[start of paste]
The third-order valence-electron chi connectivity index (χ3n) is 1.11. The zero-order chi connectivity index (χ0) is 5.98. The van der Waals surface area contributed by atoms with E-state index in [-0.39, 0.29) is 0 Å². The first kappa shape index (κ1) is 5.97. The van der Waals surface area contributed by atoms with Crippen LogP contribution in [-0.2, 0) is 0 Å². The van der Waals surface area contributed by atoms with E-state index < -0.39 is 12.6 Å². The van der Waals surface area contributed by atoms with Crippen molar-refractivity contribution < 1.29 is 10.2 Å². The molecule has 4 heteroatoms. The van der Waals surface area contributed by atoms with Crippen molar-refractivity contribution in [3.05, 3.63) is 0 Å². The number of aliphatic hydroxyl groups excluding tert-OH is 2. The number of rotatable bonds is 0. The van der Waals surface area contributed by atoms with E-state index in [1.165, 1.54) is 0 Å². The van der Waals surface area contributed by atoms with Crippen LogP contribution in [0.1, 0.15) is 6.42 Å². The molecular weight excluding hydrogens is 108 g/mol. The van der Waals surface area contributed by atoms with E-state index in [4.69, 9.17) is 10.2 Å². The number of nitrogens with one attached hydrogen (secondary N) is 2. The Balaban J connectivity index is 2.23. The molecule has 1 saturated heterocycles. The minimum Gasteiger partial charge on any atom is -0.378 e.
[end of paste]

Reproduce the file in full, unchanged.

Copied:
The third-order valence-electron chi connectivity index (χ3n) is 1.11. The zero-order chi connectivity index (χ0) is 5.98. The van der Waals surface area contributed by atoms with E-state index in [-0.39, 0.29) is 0 Å². The first kappa shape index (κ1) is 5.97. The van der Waals surface area contributed by atoms with Crippen LogP contribution in [-0.2, 0) is 0 Å². The van der Waals surface area contributed by atoms with E-state index < -0.39 is 12.6 Å². The van der Waals surface area contributed by atoms with Crippen molar-refractivity contribution < 1.29 is 10.2 Å². The molecule has 4 heteroatoms. The van der Waals surface area contributed by atoms with Crippen molar-refractivity contribution in [3.05, 3.63) is 0 Å². The number of aliphatic hydroxyl groups excluding tert-OH is 2. The number of rotatable bonds is 0. The van der Waals surface area contributed by atoms with E-state index in [1.165, 1.54) is 0 Å². The van der Waals surface area contributed by atoms with Crippen LogP contribution in [0.1, 0.15) is 6.42 Å². The molecular weight excluding hydrogens is 108 g/mol. The van der Waals surface area contributed by atoms with E-state index in [4.69, 9.17) is 10.2 Å². The number of nitrogens with one attached hydrogen (secondary N) is 2. The Balaban J connectivity index is 2.23. The molecule has 1 saturated heterocycles. The minimum Gasteiger partial charge on any atom is -0.378 e.